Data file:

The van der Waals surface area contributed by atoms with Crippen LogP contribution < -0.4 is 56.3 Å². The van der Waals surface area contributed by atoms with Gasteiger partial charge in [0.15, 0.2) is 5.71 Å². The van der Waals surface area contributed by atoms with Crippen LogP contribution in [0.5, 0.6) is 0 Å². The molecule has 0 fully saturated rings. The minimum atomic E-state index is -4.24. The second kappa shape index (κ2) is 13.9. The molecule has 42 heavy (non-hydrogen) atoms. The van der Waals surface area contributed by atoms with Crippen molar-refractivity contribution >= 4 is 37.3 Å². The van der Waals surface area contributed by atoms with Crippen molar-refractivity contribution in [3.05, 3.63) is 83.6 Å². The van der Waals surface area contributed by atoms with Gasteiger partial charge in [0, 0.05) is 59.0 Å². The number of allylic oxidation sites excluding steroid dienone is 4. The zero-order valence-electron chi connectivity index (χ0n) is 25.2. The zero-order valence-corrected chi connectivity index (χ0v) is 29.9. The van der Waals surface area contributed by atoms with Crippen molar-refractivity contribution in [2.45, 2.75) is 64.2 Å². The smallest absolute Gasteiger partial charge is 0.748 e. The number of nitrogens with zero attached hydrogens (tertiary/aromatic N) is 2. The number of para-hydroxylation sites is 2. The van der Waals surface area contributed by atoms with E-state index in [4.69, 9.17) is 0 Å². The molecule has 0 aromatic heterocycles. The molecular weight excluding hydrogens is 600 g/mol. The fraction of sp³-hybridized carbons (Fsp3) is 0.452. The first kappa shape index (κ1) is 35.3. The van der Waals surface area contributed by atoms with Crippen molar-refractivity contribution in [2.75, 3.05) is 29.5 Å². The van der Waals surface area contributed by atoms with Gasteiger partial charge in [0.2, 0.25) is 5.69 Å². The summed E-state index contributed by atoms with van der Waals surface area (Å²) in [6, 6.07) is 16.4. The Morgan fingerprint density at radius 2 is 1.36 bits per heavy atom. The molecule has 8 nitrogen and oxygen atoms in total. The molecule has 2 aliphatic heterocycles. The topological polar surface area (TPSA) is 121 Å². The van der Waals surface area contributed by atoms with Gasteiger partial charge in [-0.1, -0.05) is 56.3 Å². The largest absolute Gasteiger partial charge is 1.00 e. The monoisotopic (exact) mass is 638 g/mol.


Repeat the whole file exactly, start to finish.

The van der Waals surface area contributed by atoms with Crippen LogP contribution < -0.4 is 56.3 Å². The van der Waals surface area contributed by atoms with Gasteiger partial charge in [0.15, 0.2) is 5.71 Å². The van der Waals surface area contributed by atoms with Crippen LogP contribution in [0.5, 0.6) is 0 Å². The molecule has 0 fully saturated rings. The minimum atomic E-state index is -4.24. The second kappa shape index (κ2) is 13.9. The molecule has 42 heavy (non-hydrogen) atoms. The van der Waals surface area contributed by atoms with Crippen molar-refractivity contribution >= 4 is 37.3 Å². The van der Waals surface area contributed by atoms with Crippen molar-refractivity contribution in [3.05, 3.63) is 83.6 Å². The van der Waals surface area contributed by atoms with Gasteiger partial charge in [0, 0.05) is 59.0 Å². The number of allylic oxidation sites excluding steroid dienone is 4. The zero-order valence-electron chi connectivity index (χ0n) is 25.2. The zero-order valence-corrected chi connectivity index (χ0v) is 29.9. The van der Waals surface area contributed by atoms with Crippen molar-refractivity contribution in [2.45, 2.75) is 64.2 Å². The smallest absolute Gasteiger partial charge is 0.748 e. The number of nitrogens with zero attached hydrogens (tertiary/aromatic N) is 2. The number of para-hydroxylation sites is 2. The van der Waals surface area contributed by atoms with E-state index in [4.69, 9.17) is 0 Å². The molecule has 0 aromatic heterocycles. The molecular weight excluding hydrogens is 600 g/mol. The fraction of sp³-hybridized carbons (Fsp3) is 0.452. The first kappa shape index (κ1) is 35.3. The van der Waals surface area contributed by atoms with Crippen molar-refractivity contribution in [2.75, 3.05) is 29.5 Å². The van der Waals surface area contributed by atoms with Gasteiger partial charge in [0.2, 0.25) is 5.69 Å². The summed E-state index contributed by atoms with van der Waals surface area (Å²) in [6, 6.07) is 16.4. The Morgan fingerprint density at radius 2 is 1.36 bits per heavy atom. The molecule has 8 nitrogen and oxygen atoms in total. The molecule has 2 aliphatic heterocycles. The topological polar surface area (TPSA) is 121 Å². The van der Waals surface area contributed by atoms with Gasteiger partial charge in [-0.1, -0.05) is 56.3 Å². The largest absolute Gasteiger partial charge is 1.00 e. The monoisotopic (exact) mass is 638 g/mol.